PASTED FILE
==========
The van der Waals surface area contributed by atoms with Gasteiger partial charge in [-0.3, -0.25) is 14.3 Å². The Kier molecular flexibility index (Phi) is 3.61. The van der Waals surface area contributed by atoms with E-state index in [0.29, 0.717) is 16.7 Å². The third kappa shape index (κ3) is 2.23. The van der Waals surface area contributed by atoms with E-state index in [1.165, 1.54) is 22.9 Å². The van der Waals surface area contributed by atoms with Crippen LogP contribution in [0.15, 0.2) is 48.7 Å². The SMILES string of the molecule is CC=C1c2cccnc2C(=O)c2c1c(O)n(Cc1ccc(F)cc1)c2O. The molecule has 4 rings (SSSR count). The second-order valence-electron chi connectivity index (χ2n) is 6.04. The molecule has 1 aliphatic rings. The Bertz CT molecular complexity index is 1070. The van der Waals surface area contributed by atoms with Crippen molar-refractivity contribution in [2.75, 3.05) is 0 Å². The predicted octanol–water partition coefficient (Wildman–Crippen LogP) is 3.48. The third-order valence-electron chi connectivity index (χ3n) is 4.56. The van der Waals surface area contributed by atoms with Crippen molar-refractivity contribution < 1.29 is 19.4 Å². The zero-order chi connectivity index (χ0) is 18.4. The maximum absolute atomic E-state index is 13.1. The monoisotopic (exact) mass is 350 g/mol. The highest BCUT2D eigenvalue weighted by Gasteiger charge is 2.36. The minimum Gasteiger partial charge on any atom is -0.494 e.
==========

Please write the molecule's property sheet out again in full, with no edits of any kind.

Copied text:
The van der Waals surface area contributed by atoms with Gasteiger partial charge in [-0.3, -0.25) is 14.3 Å². The Kier molecular flexibility index (Phi) is 3.61. The van der Waals surface area contributed by atoms with E-state index in [0.29, 0.717) is 16.7 Å². The third kappa shape index (κ3) is 2.23. The van der Waals surface area contributed by atoms with E-state index in [1.165, 1.54) is 22.9 Å². The van der Waals surface area contributed by atoms with Crippen LogP contribution in [0.15, 0.2) is 48.7 Å². The SMILES string of the molecule is CC=C1c2cccnc2C(=O)c2c1c(O)n(Cc1ccc(F)cc1)c2O. The molecule has 4 rings (SSSR count). The second-order valence-electron chi connectivity index (χ2n) is 6.04. The molecule has 1 aliphatic rings. The Bertz CT molecular complexity index is 1070. The van der Waals surface area contributed by atoms with Crippen molar-refractivity contribution in [2.75, 3.05) is 0 Å². The predicted octanol–water partition coefficient (Wildman–Crippen LogP) is 3.48. The third-order valence-electron chi connectivity index (χ3n) is 4.56. The van der Waals surface area contributed by atoms with Crippen molar-refractivity contribution < 1.29 is 19.4 Å². The zero-order chi connectivity index (χ0) is 18.4. The maximum absolute atomic E-state index is 13.1. The monoisotopic (exact) mass is 350 g/mol. The highest BCUT2D eigenvalue weighted by Gasteiger charge is 2.36. The minimum Gasteiger partial charge on any atom is -0.494 e.